The opening words of today’s Responsorial Psalm ask a question: ‘How can I repay the Lord for his goodness to me?’(Psalm 116:12). We might ask ourselves what we can do in response to such a gift? Jesus gives us the answer: ‘Do this in memory of me’(Luke 22:19). Do what? Do what I have done. Give your lives, pour out your life-blood, your energy, your spirit, your love, for each other, just as I have. ‘Love one another as I have loved you’(John 15:12).

Jesus wants the whole world to come to know God's love. He wants the whole of creation to be a sacrament of love. The bread that we placed on the altar today, and the wine poured into the chalice, has, by a miracle of God’s grace, been caught up into the mystery of God and has become, for us, a sacrament of the Body and Blood of Christ. Jesus wants everything to be a sacrament of his love. He wants the whole world to be transformed by love into a new creation. He wants the sun to be a host rising up to bless and nurture the whole world. He wants every celebration to be sacred so that his life-blood may be poured into all the thirsty hearts of our world.

When we approach the altar to receive communion, we are making a commitment to give our bodies for each other: give our time, our activity, our hard work, our fidelity to our commitments, our willingness to care for others when we feel like it and when we do not feel like it. By drinking from the cup we are saying that we welcome Jesus’ gift to us and that we will drink the cup that he drank. We will give ourselves to each other; not just our work but our selves. This is the way that the world will be truly Christianised.

Teilhard de Chardin, a Jesuit priest and scientist who died in the middle fifties, wrote: ‘It is a matter of life and death that the earth should flourish to the utmost of its natural powers … Too many Christians are insufficiently conscious of the divine responsibility of their lives. They live just like other people, giving only half of themselves, never experiencing the spur or the intoxication of advancing the kingdom of God in every domain. If you must blame us, then blame our weakness, not our faith. Our faith imposes upon us the right and the duty to throw ourselves into the things of the earth’(The Divine Milieu, page 69).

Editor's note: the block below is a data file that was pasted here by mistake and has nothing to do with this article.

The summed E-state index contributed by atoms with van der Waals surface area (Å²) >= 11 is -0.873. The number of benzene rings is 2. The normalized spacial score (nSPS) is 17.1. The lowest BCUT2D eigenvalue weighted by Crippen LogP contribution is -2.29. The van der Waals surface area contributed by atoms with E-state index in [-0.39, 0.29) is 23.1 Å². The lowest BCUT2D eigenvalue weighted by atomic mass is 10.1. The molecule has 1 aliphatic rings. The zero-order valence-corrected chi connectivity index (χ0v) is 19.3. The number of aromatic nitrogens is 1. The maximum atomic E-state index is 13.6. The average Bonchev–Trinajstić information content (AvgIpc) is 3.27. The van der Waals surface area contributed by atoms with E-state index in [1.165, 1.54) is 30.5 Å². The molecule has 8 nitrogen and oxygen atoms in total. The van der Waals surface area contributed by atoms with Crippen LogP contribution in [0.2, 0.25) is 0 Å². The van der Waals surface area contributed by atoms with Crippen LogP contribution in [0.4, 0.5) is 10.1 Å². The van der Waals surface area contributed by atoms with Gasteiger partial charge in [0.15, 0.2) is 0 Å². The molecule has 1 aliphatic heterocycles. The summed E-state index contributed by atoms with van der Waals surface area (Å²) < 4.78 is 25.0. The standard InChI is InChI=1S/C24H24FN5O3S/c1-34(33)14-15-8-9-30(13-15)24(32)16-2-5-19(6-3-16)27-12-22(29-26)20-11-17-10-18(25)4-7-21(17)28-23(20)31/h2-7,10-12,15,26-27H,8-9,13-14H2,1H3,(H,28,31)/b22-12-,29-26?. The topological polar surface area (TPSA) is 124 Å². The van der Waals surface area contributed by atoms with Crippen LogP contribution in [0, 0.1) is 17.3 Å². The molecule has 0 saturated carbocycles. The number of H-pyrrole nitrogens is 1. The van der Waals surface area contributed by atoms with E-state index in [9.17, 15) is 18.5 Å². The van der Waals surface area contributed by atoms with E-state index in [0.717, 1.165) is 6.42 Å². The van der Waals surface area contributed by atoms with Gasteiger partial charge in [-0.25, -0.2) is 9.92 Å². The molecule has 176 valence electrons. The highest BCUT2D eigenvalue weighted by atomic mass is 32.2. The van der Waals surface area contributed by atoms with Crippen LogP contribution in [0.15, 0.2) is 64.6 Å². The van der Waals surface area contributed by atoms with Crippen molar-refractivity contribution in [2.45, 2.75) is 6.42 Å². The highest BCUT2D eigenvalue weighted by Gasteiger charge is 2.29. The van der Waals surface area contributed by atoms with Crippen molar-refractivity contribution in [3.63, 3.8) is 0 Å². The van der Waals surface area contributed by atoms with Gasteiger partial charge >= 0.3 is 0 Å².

He also wrote: ‘Those with a passionate sense of the divine cannot bear to find things about them obscure, tepid and empty, when they should be full and vibrant with God. They are astonished by the number of people linked in the unity of the same world, who are not yet fully kindled by the flame of the divine presence. There was a time when they thought that they had only to stretch out their hands in order to touch God to the measure of their desires. Now they see that the only embrace capable of enfolding the divine is that of all mankind opening its arms to call down and welcome the fire. The only subject capable ultimately of mystical transformation is the whole family of mankind forming a single body and a single soul in love’(The Divine Milieu, page 144)

Today's responsorial psalm includes the words: ‘My vows to the Lord I will fulfil’. Our baptismal vows commit us to give ‘all our heart and mind and soul and strength’ to bring about the reign of God’s love. It is a commitment to love the world with the love of the heart of God. As we receive his body and blood in communion, let our hearts fill with gratitude for this amazing gift from the heart of the risen Jesus who wants not only to be close to us, but to fill our veins, to dwell within us as in a temple and to bring with him his Father and the Spirit who unites them in love. Let us also remember that in receiving his body and drinking his blood, we are making a commitment to do what Jesus did. We cannot be content till we see the whole world opening its arms to embrace God. Nothing less can satisfy the hunger and thirst in our hearts. In the meantime, let us today open our hearts to receive Jesus, for it is he who, working in us, will, as Paul promises, ‘accomplish abundantly far more than we can ask or imagine’(Ephesians 3:20).